When I received the smallish black padded satin box and saw the beautiful little bottle of Vudu (the European spelling), my heart skipped a beat! Of course an immediate comparison with the dregs of my tiny sample ensued. I am pleased to announce: it's a match! Somewhat validated, I conclude my good eyes and a good nose lead me to the right place. But dear reader, since I do not have a classically trained nose, you may question how well I smell and my ability to describe accurately the perfumes I present here. I don't get to smell many of the recent released perfumes I read about either, and still I find when I do, if the writer has done their job well, that I am familiar with how the perfume is going to smell. Sometimes, as with Estee Lauder's Sensuous, I knew exactly how it would smell- just based on other writer's words ("molten river of woods"- it wasn't the biggest hit with me, honestly it smells like a base, not a fully formed perfume, imho). Anyway, I do have a good palate/nose and my mind still seems pretty good too so the bottom line is, you've just gotta trust me.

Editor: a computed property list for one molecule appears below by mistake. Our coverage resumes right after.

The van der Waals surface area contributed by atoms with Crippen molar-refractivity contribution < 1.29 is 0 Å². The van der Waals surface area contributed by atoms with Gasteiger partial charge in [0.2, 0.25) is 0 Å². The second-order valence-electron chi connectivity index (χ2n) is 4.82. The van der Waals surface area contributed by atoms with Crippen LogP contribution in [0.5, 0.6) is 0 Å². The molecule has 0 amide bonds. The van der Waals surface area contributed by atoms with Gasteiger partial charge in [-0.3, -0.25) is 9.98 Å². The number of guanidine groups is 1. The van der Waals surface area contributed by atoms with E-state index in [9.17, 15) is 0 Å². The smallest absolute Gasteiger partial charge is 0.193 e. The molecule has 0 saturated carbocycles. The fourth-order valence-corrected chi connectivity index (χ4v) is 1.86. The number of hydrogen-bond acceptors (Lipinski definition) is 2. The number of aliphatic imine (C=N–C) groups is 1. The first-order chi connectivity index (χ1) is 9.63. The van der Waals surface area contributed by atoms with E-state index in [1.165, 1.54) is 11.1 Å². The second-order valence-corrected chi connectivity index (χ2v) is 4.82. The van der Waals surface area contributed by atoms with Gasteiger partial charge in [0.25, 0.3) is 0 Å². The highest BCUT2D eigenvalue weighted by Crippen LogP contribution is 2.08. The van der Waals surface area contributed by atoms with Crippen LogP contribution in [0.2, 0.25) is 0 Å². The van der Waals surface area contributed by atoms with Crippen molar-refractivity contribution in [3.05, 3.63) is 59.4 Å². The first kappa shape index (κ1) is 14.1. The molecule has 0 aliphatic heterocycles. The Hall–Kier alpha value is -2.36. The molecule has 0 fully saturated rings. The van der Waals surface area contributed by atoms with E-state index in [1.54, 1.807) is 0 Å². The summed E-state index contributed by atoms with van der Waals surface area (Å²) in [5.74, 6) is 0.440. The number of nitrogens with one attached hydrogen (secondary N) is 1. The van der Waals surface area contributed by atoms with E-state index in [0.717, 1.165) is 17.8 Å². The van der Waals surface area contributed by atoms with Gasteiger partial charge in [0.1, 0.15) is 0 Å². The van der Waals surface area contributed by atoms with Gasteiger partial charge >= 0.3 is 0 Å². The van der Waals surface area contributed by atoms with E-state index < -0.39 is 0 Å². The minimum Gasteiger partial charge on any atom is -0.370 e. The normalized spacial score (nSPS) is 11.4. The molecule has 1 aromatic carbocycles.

However, you were given a clue about this scent when I compared it to Luctor Et Emergo although there is more to it than that. The perfume I received this time is less dehydrated and better preserved than my original sample so I'm smelling several elements here for the first time. And this is what I smell: at the open, is a savory herb- tarragon, thyme or basil. I'm not able to tell these apart super well (in perfume form at least) but I smell a certain something, an unexpected turn away from the usualy fruity or floral citrus of most perfume openings... I'd assign to it a greenish/black color if various aspects of fragrances had colors. I always love the quirky akwardness I perceive from these herbal accents within a floral perfume, I find it surprising and it keeps things from becoming too conventionally pretty for me.